A.L.R. is an Assistant Professor.

A.T. is an Assistant Professor.

S.S.B. is a Professor and Extension Specialist.

B.K.B. is a Professor.

H.K. is an Associate Professor.

A.L.R. is the corresponding author. E-mail: arihn@utk.edu.

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    Average number of different plant types carried, by firm type, firm size, and survey year. The mean diversity score was calculated by adding together all of the product types from Table 3 for each firm (where 1 => 0% sales; 0 = 0% sales). A total of 17 different products were available, and the number of products is used to represent product diversity. Significance was tested among the following: 1) mean number of plant types by firm size within each firm type, 2) average number of plant types by firm type, and 3) between survey years using analysis of variance and Tukey’s honestly significant difference test.

  • Behe, B.K., Dennis, J.H., Hall, C.R., Hodges, A.W. & Brumfield, R.G. 2008 Regional marketing practices in U.S. nursery production HortScience 43 7 2070 2075 doi: 10.21273/HORTSCI.43.7.2070

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  • Brooker, J.R. & Turner, S.C. 1990 Trade flows and marketing practices within the United States nursery industry

  • Brooker, J.R., Hinson, R.A. & Turner, S.C. 2000 Trade flows and marketing practices within the United States nursery industry: 1998

  • Brooker, J., Eastwood, D., Hall, C., Morris, K., Hodges, A. & Haydu, J. 2005 Trade flows and marketing practices within the United States nursery industry: 2003

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  • Campbell, B.L. & Hall, C.R. 2010 Effects of pricing influences and selling characteristics on plant sales in the green industry HortScience 45 575 582 doi: 10.21273/HORTSCI.45.4.575

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  • Cole, H.S., DeNardin, T. & Clow, K.E. 2017 Small service businesses: Advertising attitudes and the use of digital and social media marketing Serv. Mark. Q. 28 4 203 212 doi: 10.1080/15332969.2017.1394026

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  • Dillman, D.A. 2000 Mail and internet surveys: The tailored design method 2 Wiley New York, NY

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  • Diment, D. 2020 Landscaping services in the U.S IBISWorld Report #56173

  • Eid, R. & El-Gohary, H. 2013 The impact of e-marketing use on small business enterprises’ marketing success The Service Industries J. 33 1 31 50 doi: 10.1080/02642069.211.594878

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    • Export Citation
  • Florkowski, W.J. & Landry, G. 2000 An economic profile of the professional turfgrass and landscape industry

  • Garber, M.P. & Bondari, K. 1992a Landscape architects as related to the landscape/nursery industry: I. Impact on demand for plant material J. Environ. Hort. 10 69 72 doi: 10.24266/0738-2898-10.2.69

    • Search Google Scholar
    • Export Citation
  • Garber, M.P. & Bondari, K. 1992b Landscape architects as related to the landscape/nursery industry: II. Selection of the production nursery and plant availability J. Environ. Hort. 10 73 77 doi: 10.24266/0738-2898-10.2.73

    • Search Google Scholar
    • Export Citation
  • Garber, M.P. & Bondari, K. 1992c Landscape architects as related to the landscape/nursery industry: III. Sources of plant material information J. Environ. Hort. 10 78 80 doi: 10.24266/0738-2898-10.2.78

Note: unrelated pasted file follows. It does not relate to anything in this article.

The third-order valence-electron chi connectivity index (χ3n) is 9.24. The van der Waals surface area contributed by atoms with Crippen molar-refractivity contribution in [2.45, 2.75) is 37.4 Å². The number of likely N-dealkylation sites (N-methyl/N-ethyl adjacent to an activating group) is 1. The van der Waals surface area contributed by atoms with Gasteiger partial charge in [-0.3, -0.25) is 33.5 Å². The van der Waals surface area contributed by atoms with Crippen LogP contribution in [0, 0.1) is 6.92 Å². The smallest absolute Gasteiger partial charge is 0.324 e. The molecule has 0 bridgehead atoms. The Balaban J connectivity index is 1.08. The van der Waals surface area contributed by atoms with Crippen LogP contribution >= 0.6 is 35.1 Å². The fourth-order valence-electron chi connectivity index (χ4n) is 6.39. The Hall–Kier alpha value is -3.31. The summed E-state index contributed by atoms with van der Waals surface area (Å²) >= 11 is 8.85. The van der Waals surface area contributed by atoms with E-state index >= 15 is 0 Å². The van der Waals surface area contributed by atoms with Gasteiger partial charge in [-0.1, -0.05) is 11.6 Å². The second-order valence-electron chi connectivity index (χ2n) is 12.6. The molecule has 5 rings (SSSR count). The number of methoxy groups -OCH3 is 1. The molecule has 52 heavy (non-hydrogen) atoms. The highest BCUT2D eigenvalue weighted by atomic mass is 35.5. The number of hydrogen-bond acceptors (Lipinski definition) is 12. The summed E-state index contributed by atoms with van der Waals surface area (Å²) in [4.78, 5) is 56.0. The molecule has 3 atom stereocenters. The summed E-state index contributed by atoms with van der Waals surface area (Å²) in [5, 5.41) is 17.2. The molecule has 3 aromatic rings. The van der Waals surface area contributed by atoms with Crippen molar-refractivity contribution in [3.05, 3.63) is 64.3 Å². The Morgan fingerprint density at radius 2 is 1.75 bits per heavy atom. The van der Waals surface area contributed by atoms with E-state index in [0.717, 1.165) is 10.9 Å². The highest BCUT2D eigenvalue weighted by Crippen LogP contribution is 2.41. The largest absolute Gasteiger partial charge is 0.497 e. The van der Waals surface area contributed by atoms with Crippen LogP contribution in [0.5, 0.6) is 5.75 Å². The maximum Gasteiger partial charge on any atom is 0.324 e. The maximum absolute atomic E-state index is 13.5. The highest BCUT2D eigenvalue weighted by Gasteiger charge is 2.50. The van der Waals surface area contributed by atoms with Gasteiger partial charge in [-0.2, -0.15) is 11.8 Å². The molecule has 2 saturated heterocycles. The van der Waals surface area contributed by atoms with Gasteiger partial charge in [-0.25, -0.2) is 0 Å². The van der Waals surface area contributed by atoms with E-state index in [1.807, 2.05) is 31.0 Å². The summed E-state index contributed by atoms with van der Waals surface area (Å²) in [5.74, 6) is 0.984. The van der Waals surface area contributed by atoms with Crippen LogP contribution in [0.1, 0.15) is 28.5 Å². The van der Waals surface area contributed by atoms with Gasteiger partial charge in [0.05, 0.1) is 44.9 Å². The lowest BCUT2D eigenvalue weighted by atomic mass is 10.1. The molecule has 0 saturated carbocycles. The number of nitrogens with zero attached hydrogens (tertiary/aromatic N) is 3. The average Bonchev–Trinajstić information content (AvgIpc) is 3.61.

• Search Google Scholar
    • Export Citation
  • Hall, C.R., Hodges, A.W., Khachatryan, H. & Palma, M.A. 2020 Economic contributions of the green industry in the United States in 2018 J. Environ. Hort. 38 3 73 79 doi: 10.24266/0738-2898-38.3.73

    • Search Google Scholar
    • Export Citation
  • Haynes, C., VanDerZanden, A.M. & Iles, J.K. 2007 A survey of the ornamental horticulture industry in Iowa HortTechnology 17 513 517 doi: 10.21273/HORTTECH.17.4.513

    • Search Google Scholar
    • Export Citation
  • Hodges, A.W., Hall, C.R. & Palma, M.A. 2010 Trade flows and marketing practices within the U.S. Nursery Industry, 2008

  • Hodges, A.W., Khachatryan, H., Hall, C.R. & Palma, M.A. 2015a Production and marketing practices and trade flows in the United States green industry, 2013

    • Search Google Scholar
    • Export Citation
  • Hodges, A.W., Hall, C.R., Palma, M.A. & Khachatryan, H. 2015b Economic contributions of the green industry in the United States in 2013 HortTechnology 25 805 814 doi: 10.21273/HORTTECH.25.6.805

    • Search Google Scholar
    • Export Citation
  • Khachatryan, H., Hodges, A., Hall, C. & Palma, M. 2020 Production and marketing practices and trade flows in the United States green industry, 2018 Southern Cooperative Bul Series #421, ISBN: 1-58161-421-9

    • Search Google Scholar
    • Export Citation
  • Li, Y., Palma, M.A., Hall, C.R., Khachatryan, H. & Capps, O. Jr. 2019 Measuring the effects of advertising on green industry sales: A generalized propensity score approach Appl. Econ. 51 12 1303 1318 doi: 10.1080/00036846.2018.1527448

    • Search Google Scholar
    • Export Citation
  • Palma, M.A., Hall, C.R., Campbell, B., Khachatryan, H., Behe, B. & Barton, S. 2012 Measuring the effects of firm promotion expenditures on green industry sales J. Environ. Hort. 30 2 83 88 doi: 10.24266/0738-2898.30.2.83

    • Search Google Scholar
    • Export Citation
  • Lawn and Landscape 2016 State of the industry report

  • Torres, A., Barton, S.S. & Behe, B.K. 2017 Business and marketing practices of U.S. landscape firms HortTechnology 27 6 884 892 doi: 10.21273/HORTTECH03835-17

    • Search Google Scholar
    • Export Citation